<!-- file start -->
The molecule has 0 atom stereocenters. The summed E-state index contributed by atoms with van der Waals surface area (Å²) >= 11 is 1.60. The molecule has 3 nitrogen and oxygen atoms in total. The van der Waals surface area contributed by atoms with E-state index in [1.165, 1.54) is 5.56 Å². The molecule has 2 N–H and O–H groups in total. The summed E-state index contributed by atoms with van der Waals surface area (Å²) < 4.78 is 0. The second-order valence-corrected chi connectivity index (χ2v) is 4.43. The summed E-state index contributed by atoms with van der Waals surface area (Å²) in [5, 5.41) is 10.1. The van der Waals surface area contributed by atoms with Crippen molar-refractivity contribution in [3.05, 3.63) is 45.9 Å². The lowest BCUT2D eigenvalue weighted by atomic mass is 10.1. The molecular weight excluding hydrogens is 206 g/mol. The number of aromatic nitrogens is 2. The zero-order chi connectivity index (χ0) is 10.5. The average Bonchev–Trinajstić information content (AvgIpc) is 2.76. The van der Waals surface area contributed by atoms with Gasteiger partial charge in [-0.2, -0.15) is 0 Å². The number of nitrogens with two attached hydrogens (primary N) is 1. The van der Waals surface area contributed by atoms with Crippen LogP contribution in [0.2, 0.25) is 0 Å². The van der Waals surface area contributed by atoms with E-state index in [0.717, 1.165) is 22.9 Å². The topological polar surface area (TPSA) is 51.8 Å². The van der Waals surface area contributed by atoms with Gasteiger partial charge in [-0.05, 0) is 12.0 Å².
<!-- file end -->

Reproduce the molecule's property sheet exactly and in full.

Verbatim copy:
The molecule has 0 atom stereocenters. The summed E-state index contributed by atoms with van der Waals surface area (Å²) >= 11 is 1.60. The molecule has 3 nitrogen and oxygen atoms in total. The van der Waals surface area contributed by atoms with E-state index in [1.165, 1.54) is 5.56 Å². The molecule has 2 N–H and O–H groups in total. The summed E-state index contributed by atoms with van der Waals surface area (Å²) < 4.78 is 0. The second-order valence-corrected chi connectivity index (χ2v) is 4.43. The summed E-state index contributed by atoms with van der Waals surface area (Å²) in [5, 5.41) is 10.1. The van der Waals surface area contributed by atoms with Crippen molar-refractivity contribution in [3.05, 3.63) is 45.9 Å². The lowest BCUT2D eigenvalue weighted by atomic mass is 10.1. The molecular weight excluding hydrogens is 206 g/mol. The number of aromatic nitrogens is 2. The zero-order chi connectivity index (χ0) is 10.5. The average Bonchev–Trinajstić information content (AvgIpc) is 2.76. The van der Waals surface area contributed by atoms with Gasteiger partial charge in [-0.2, -0.15) is 0 Å². The number of nitrogens with two attached hydrogens (primary N) is 1. The van der Waals surface area contributed by atoms with Crippen LogP contribution in [0.2, 0.25) is 0 Å². The van der Waals surface area contributed by atoms with E-state index in [0.717, 1.165) is 22.9 Å². The topological polar surface area (TPSA) is 51.8 Å². The van der Waals surface area contributed by atoms with Gasteiger partial charge in [-0.05, 0) is 12.0 Å².